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The Keefe Report: The Ubiquitous Ruger 10/22

The Keefe Report: The Ubiquitous Ruger 10/22

Ubiquitous. The word certainly applies to the most successful little sporting carbine in history. That, of course, is Ruger’s 10/22.

In continuous production for more than a half a century now, William Batterman Ruger‘s handy little .22 Long Rifle carbine continues to be the top-selling .22 semi-auto rifle in America. The total production number the folks at Ruger seem comfortable with is about 8 million guns. In terms of sporting firearms, the Mossberg 500 and Remington 870 are the only others in the ballpark.

The Ruger 10/22 Takedown in stainless steel, equipped with a polymer stock and an 18.5" barrel.


What makes this little gun so special and enduring? First of all, good design, aesthetic and mechanical. Bill Ruger was a gun guy through and through and had worked at Auto Ordnance during World War II, so no doubt he was familiar with the “U.S. Carbine, Caliber .30, M1.”

About six million M1 carbines were made before the end of World War II. His 10/22 outwardly resembled the M1 carbine, and the fact that it is attached by a screw at the rear of the receiver and by a barrel band at the front makes it more than just a passing resemblance. Unlike the short-stroked gas-piston-operated M1 carbine, the 10/22 was and is a simple blowback, in which the weight of the bolt keeps the action closed after firing until pressure dropped to a safe level.

It wasn’t Bill Ruger alone who designed the 10/22. He got get help on some of the key features from Harry Sefried, one of the greatest gun designers of the second half of the 20th century.

This Ruger 10/22 Target model features a unique, ergonomic, wood-laminate stock and an aluminum-alloy barrel sleeve.


It was Ruger’s semi-auto pistol that launched the company in 1949, but by 1964, the world was ready for a new semi-auto .22. Turns out, semi-auto .22s are pretty fun. Three features made the 10/22 great, then and now. The first of which was its magazine—you can’t have a good gun with a good magazine.

It was a 10-round rotary magazine, based on ideas earlier used by Otto Schoenauer and Arthur Savage in the Mannlicher-Schoenauer bolt-action and the Savage Arms Model 99 lever actions, respectively. Easy to load and with no way for the rims of the .22 Long Rifle cartridges to interfere with each other, it was a genius solution to feeding a semi-automatic rimfire rifle. The 10-round BX-1 has now been joined by the BX-25. Thanks to the Maglula 10/22 loader, they are nearly as easy to fill when empty as they are to unload the fun way.

But an idea that was essentially for ease of manufacturing made the 10/22 perhaps the most adaptable rimfire in history. Ruger decided to use “V”-block to attach the barrel to the investment-cast aluminum receiver. It certainly made assembly at the factory easier, but it also made disassembly easy, too. Hmm. With nothing more than the right wrench, a 10/22 owner could swap the barrel out himself. It’s only scary the first time you do it.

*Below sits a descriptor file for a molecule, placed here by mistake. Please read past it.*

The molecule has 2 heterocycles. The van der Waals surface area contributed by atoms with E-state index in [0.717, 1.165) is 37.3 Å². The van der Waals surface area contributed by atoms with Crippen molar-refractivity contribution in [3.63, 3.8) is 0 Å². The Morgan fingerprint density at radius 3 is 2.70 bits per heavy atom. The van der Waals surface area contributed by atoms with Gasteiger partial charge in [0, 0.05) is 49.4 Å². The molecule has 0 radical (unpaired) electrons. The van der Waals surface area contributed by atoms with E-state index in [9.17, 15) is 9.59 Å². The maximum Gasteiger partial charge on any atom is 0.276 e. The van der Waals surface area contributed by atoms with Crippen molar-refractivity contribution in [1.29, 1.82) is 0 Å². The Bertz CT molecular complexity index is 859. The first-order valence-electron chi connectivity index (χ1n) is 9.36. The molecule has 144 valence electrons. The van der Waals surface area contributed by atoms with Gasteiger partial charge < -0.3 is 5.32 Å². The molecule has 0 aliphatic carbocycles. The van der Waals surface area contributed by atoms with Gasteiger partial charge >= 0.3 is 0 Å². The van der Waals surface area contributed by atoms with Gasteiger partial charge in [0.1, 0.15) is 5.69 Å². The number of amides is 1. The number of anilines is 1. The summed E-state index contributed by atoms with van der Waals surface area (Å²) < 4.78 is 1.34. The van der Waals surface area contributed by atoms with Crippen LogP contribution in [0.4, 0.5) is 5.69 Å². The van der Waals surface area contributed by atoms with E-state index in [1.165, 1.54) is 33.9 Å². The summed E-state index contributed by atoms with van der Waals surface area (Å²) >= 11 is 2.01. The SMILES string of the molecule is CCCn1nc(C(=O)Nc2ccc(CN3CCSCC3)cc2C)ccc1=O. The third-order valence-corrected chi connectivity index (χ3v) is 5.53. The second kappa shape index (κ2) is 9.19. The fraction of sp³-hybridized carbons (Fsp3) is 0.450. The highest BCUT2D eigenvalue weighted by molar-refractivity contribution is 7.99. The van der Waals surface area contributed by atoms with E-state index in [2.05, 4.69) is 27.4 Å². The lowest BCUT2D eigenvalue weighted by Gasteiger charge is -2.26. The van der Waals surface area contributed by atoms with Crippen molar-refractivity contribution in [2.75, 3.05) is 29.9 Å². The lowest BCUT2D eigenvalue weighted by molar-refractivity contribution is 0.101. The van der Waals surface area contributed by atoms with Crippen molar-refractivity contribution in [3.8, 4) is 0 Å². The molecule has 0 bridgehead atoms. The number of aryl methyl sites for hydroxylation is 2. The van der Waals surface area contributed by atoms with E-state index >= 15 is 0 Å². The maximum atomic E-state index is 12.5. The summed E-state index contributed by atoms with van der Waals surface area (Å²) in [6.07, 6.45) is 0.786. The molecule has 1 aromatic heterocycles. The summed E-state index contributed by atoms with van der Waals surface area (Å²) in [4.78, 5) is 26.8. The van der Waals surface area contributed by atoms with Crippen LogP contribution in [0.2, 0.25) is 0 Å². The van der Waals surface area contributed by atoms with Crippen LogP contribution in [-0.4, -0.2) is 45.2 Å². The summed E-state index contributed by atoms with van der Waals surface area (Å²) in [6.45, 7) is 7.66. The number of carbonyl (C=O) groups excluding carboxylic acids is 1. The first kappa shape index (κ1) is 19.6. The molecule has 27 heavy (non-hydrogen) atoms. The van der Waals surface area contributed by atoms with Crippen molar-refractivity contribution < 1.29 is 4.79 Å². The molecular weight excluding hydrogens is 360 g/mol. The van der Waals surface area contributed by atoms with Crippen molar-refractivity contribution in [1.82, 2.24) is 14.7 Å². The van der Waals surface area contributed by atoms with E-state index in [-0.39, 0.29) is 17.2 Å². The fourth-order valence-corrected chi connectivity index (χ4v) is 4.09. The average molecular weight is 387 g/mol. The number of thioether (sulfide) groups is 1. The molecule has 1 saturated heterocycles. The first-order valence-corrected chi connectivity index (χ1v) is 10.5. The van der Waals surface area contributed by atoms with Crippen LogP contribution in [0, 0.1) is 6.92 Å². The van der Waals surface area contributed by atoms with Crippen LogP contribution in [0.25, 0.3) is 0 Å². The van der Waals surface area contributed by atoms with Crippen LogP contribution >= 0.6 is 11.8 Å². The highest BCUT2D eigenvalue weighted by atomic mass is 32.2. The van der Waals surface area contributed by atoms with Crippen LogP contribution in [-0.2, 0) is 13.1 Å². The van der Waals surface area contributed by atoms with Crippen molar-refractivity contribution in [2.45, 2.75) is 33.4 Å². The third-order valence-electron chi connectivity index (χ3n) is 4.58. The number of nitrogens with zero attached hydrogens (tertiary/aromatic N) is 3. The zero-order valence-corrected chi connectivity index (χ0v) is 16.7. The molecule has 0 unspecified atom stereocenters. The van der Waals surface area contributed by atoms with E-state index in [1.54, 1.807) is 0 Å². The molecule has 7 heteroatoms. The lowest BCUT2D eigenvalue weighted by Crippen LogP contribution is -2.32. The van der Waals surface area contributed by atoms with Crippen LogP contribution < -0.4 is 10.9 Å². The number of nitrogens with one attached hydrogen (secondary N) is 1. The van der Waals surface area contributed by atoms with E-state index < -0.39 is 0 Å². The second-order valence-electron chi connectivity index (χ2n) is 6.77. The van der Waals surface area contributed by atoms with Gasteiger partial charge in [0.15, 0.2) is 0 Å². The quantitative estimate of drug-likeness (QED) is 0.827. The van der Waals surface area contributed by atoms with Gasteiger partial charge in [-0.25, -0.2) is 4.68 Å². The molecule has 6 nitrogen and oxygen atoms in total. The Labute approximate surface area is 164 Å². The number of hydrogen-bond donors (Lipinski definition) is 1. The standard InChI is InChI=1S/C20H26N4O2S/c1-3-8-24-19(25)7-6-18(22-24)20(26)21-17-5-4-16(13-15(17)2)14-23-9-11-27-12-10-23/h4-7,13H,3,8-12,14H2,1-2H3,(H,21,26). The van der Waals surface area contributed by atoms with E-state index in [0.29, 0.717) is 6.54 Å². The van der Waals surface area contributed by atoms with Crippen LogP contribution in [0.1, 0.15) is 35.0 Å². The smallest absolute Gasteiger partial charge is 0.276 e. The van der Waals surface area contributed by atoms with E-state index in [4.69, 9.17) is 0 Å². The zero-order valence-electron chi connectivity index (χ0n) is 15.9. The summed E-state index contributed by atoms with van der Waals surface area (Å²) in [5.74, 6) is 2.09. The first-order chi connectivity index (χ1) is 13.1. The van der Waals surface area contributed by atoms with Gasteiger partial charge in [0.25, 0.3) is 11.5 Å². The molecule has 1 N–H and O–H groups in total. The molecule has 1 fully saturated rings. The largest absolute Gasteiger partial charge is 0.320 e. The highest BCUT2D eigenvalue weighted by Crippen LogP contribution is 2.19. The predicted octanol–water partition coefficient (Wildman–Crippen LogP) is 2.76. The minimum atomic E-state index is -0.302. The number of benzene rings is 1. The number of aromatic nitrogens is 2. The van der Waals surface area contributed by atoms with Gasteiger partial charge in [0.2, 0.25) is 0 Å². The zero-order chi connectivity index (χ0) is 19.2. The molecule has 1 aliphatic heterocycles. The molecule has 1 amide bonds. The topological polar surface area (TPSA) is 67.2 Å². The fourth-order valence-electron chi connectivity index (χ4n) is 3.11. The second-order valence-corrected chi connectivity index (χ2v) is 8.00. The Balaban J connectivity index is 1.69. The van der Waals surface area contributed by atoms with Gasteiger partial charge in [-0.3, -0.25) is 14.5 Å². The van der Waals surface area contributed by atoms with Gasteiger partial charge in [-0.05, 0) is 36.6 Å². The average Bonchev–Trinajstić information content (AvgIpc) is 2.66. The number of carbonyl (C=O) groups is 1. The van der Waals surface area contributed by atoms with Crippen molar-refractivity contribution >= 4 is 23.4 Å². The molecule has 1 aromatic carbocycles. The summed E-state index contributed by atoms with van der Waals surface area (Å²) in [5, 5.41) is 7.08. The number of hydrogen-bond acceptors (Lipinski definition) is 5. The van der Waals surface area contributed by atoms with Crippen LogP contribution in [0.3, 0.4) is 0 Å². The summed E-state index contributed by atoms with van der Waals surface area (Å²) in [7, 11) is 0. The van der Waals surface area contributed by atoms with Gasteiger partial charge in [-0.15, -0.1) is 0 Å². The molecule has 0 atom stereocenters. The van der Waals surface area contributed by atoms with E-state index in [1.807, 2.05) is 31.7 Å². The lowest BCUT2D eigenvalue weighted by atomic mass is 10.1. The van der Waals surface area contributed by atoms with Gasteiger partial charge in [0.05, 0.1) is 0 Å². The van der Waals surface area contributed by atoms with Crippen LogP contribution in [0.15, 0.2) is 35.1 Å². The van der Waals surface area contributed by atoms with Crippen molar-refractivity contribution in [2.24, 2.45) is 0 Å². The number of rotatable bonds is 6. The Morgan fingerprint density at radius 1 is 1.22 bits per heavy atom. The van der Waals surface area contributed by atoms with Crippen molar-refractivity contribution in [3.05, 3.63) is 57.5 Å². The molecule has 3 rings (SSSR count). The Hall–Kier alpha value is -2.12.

The original Ruger 10/22 Carbine is available in a variety of finishes, like this blued-steel model set in a camouflaged polymer stock.


Best of all, the 10/22 was and is an outstanding value. No need to hog out billets of steel for the receiver; a casting could do nicely. And Ruger was then and is now very good at casting. It killed off the Remington Nylon 66 and sidelined most of its competitors for decades.

Speaking of decades, companies such as Brownells and Midway USA offered page after page—first printed pages in catalogs then on the web—of accessories for the 10/22—stocks barrels upgraded bolts, weighted bolts, buffers, triggers, sights, you name it. If a 10/22 owner thought they might need it, someone was going to make it. Long before AR owners took to tinkering with their guns, millions of 10/22 owners had already gone before.

Today’s 10/22s can be found in traditional-looking hardwood stocks, or they can be takedowns in synthetic stocks. There’s even a version in an Archangel stock that is about as tactical looking at such things get. And there have been copies from the likes of AMT, Magnum Research and Volquartsen, and let’s face it, Thompson/Center isn’t fooling anyone with the T/CR-22.

The 10/22’s importance in the market can’t be overlooked. While the Marlin Model 60 is temporarily out of production, it has a tubular magazine. There’s no doubt that the detachable rotary box employed in the 10/22 is the better mousetrap.

This 10/22 Takedown model features a fluted bull barrel and is just one of 20 variants available between the company's Takedown and Takedown Lite lines.


No matter which company attempts to bring out a new .22 rimfire, all of them occur in the shadow of the Ruger 10/22. Remington, in particular, has tried and failed to go after the 10/22 with all manner potential challengers, including the hideous 522 Viper, whose stock, no joke, was made of recycled tires, and the Model 597, which has, at best, an adequate magazine. (It is my hope any remaining Viper stocks are enroute to the Great Springfield Tire Fire as this is written.)

I’ve told succeeding generations of Remington executives to just go ahead and use the 10/22 magazine. They didn’t listen, and while their company is on the mat with smelling salts being the best hope of revival, the 10/22 is made by the thousands, day in and day out.

The 10/22 has been literally everything to everyone. Whether it is a classy-looking gun in a Mannlicher stock, a stainless take-down or the Boy Scout commemorative, there’s something for everyone in the way of Bill Ruger‘s for 10/22. Even though one day a year is set aside as “10/22 Day,” really, aren’t they all?

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